With catchers and blocking balls in the dirt, I can evaluate whether a catcher “plays the right way” by how he blocks the ball on pitches in the dirt. For others, they might not have any idea about this skill and have no way to measure success with this skill so, by definition, it makes no sense to them to even consider it to be a part of their “plays the right way” equation. I have often heard announcers say “good catch” about a catcher who caught a ball that bounced in the dirt. The problem is that a catcher *shouldn’t* catch the ball in that situation. The catcher just got lucky and over time will miss more than he catches. The announcers simply don’t know what they are talking about. Now, I need to coach a catcher how to block a ball in the dirt, and I don’t have any data to back me up. Should I just throw up my hands and tell the kid that I don’t have any data so he should just take a random approach?

    Like I always tell my son – If he makes the major leagues and can hit the ball standing on his head then I might not like it but he will have the right to do so, but for now, he is going to “play the right way.” For me, the litmus test for that phrase is whether I would want a kid to imitate the technical, not probabilistic, aspects of the play. If so, then I will have no shame in saying that someone “plays the right way.”

  27. Sean

    August 29, 2012 03:04 PM

    It’s probably way late to get into the whole Jimmy Rollins and groundballs debate, but I feel like contributing my own experience, so if you’ll indulge me for a minute or two. My father (who I have caught engaging in racial stereotyping in the past) complains almost incessantly about a perceived lack of effort from Rollins. He talks about being a bad influence; about having to be ready for an error. He goes on and on.

    This almost always leads to him contrasting Rollins to other players, who he perceives as putting in a “full” effort. For a long time, this was pretty much just Chase Utley, and if the story ended there, this wouldn’t be worth typing about. But this season, my father has found a new guy on the team who he sees as always giving one-hundred percent. Someone he has, for months now, excitedly called his “favorite Philly in a long time,” even above Chase Utley. A man by the name of Juan Pierre. He can’t say enough positive about Juan Pierre’s effort. He knows Juan Pierre is not some kind of team-carrying All-Star, but he’s been completely won over by Pierre’s constant “hustle.” It’s almost funny when he says he “knows [Pierre] can’t really play defense anymore, but he does all the little things right.” He’ll mention at least once a game how Juan Pierre and Chase Utley “play the game right,” and how he’d like the Phillies to go get more people who “play the game right” this off-season. (He’s also mentioned that he likes how Domonic Brown plays on offense. Just not nearly as often as Pierre. And he used to complain about the way Hunter Pence “played the game” too, so hey.)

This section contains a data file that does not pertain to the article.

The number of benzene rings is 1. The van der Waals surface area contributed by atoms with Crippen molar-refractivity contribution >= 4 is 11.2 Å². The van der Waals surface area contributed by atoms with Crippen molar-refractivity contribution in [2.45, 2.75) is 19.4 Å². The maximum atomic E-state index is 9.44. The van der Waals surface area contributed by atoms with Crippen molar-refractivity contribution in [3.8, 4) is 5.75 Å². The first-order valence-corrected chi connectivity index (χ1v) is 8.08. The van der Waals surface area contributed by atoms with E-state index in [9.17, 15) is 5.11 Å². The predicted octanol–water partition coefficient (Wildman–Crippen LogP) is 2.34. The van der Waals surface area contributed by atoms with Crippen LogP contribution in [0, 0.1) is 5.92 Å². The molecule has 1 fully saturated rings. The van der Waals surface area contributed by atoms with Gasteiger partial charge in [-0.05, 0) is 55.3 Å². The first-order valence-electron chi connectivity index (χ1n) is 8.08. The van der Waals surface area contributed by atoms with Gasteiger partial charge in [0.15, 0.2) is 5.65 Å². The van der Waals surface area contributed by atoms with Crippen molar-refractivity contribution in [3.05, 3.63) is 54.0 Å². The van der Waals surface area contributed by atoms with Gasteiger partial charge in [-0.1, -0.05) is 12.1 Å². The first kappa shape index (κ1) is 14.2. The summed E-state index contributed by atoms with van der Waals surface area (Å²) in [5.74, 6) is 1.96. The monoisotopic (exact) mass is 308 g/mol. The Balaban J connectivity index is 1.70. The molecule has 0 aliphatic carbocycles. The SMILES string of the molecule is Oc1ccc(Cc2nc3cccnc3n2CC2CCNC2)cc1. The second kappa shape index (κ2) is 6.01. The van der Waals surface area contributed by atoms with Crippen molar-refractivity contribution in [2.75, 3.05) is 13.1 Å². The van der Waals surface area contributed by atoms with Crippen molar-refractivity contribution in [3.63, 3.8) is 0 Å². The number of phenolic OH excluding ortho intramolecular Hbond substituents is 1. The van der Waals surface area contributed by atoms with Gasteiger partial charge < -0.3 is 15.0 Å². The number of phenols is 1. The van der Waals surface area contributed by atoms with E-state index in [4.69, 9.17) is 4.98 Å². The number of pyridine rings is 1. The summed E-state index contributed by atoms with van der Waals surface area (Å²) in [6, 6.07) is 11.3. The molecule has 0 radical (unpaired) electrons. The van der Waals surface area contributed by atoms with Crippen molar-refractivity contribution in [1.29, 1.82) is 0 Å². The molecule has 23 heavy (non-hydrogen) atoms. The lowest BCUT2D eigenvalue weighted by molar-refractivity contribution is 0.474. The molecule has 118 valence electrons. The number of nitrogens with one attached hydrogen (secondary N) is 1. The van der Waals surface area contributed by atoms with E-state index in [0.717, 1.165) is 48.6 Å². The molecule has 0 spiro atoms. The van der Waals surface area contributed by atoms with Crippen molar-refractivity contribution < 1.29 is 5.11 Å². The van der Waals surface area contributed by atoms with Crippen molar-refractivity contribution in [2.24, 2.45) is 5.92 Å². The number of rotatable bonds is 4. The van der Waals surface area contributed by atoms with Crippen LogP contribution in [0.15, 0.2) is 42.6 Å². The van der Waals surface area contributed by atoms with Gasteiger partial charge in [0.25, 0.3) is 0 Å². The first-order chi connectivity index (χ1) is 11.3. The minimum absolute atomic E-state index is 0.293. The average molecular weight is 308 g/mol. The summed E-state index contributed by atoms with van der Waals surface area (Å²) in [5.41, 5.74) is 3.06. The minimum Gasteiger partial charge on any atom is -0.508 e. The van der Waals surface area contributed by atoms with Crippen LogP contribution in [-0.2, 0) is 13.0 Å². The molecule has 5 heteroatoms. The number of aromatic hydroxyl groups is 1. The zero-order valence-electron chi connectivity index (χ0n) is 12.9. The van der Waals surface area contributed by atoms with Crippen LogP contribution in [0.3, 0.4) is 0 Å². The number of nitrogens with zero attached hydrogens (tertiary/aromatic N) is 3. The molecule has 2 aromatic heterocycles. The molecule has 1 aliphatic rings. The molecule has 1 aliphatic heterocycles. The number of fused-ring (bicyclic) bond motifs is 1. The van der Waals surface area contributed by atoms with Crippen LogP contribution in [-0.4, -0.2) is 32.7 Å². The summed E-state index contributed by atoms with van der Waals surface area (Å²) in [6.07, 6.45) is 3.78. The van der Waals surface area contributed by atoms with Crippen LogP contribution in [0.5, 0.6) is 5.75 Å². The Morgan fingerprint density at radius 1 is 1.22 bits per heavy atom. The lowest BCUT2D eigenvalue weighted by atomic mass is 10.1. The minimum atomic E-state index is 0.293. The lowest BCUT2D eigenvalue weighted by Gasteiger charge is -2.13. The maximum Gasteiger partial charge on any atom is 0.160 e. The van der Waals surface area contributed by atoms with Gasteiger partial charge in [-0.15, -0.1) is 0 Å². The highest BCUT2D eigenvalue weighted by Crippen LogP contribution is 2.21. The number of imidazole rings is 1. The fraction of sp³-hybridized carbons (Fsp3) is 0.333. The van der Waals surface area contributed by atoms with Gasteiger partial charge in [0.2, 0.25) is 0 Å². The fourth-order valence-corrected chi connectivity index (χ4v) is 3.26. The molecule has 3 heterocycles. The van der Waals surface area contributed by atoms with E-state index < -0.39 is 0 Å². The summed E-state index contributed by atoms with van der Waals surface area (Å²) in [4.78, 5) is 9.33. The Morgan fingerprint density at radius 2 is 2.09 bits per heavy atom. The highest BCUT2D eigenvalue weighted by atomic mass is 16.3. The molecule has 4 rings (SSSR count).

So I’m not convinced unconscious racism is the whole picture with Rollins. I’m not saying these biases don’t exist in baseball, but (and maybe I’m being some mix of naive and optimistic) I think for many it’s not a factor in Rollins’s case. They just have somewhat irrational ideas about the importance of things like running out grounders. Which might be more offensive than racism. (Kidding.)

    As a final note, it’s true my father gave Cliff Lee a pass when he didn’t run one out last year because he’s a pitcher, but he sees pitchers as ultra-fragile creatures, and always cringes at the sight of one anywhere on the basepaths. I’m sure he’d give Antonio Bastardo or Jose Contreras the same pass.

  28. CJ

    August 29, 2012 03:20 PM


    Nice input.

  29. Scott G

    August 29, 2012 05:33 PM


    Isn’t this about pro players who CAN practically hit the ball standing on their head, and do pretty much every other skill? Unless missed something, this isn’t about determining the influence on non-pros.

  30. Mike

    August 29, 2012 08:15 PM

    Scott G,

    But the non-pros today will be the pros in the future, and the influences that the non-pros have today will cause people in the future to comment on whether they play the game the the right way or not. The implication of that phrase is that the player was not taught correctly (or didn’t listen well) as a non-pro. A batter who dives head first into first base thinking that he is going to get to the base quicker probably didn’t start doing that as a pro, but rather as a non-pro.

  31. Scott G

    August 29, 2012 08:24 PM

    If you honestly think that what players do have a serious bearing on younger players your crazy. I think I stopped mimicking ken Griffey when I was approximately 8. Also, the pros are pros for a reason, so unless they’re doing something explicitly bad/wrong, who is anyone to say its not the right way to do something? You even said that before. If players are in the pros, they must be doing nearly everything right most of the time.